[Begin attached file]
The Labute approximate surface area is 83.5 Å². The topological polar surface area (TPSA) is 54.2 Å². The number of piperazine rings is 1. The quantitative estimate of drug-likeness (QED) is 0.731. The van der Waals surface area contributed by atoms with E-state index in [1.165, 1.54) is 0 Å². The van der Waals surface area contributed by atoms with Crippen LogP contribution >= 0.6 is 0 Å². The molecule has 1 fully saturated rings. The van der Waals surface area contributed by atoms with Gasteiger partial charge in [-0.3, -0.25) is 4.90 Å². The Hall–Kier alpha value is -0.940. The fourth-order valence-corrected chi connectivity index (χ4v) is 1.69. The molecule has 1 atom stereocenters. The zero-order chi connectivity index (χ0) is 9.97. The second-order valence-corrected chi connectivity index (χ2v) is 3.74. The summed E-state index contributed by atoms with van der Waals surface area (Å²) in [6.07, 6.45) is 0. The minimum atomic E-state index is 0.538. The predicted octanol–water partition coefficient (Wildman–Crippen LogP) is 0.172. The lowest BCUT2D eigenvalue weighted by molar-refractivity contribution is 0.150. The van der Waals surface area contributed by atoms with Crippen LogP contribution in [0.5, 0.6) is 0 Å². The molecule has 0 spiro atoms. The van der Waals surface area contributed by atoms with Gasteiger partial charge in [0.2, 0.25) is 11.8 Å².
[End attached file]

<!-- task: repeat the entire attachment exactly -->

The Labute approximate surface area is 83.5 Å². The topological polar surface area (TPSA) is 54.2 Å². The number of piperazine rings is 1. The quantitative estimate of drug-likeness (QED) is 0.731. The van der Waals surface area contributed by atoms with E-state index in [1.165, 1.54) is 0 Å². The van der Waals surface area contributed by atoms with Crippen LogP contribution >= 0.6 is 0 Å². The molecule has 1 fully saturated rings. The van der Waals surface area contributed by atoms with Gasteiger partial charge in [-0.3, -0.25) is 4.90 Å². The Hall–Kier alpha value is -0.940. The fourth-order valence-corrected chi connectivity index (χ4v) is 1.69. The molecule has 1 atom stereocenters. The zero-order chi connectivity index (χ0) is 9.97. The second-order valence-corrected chi connectivity index (χ2v) is 3.74. The summed E-state index contributed by atoms with van der Waals surface area (Å²) in [6.07, 6.45) is 0. The minimum atomic E-state index is 0.538. The predicted octanol–water partition coefficient (Wildman–Crippen LogP) is 0.172. The lowest BCUT2D eigenvalue weighted by molar-refractivity contribution is 0.150. The van der Waals surface area contributed by atoms with Crippen LogP contribution in [0.5, 0.6) is 0 Å². The molecule has 0 spiro atoms. The van der Waals surface area contributed by atoms with Gasteiger partial charge in [0.2, 0.25) is 11.8 Å².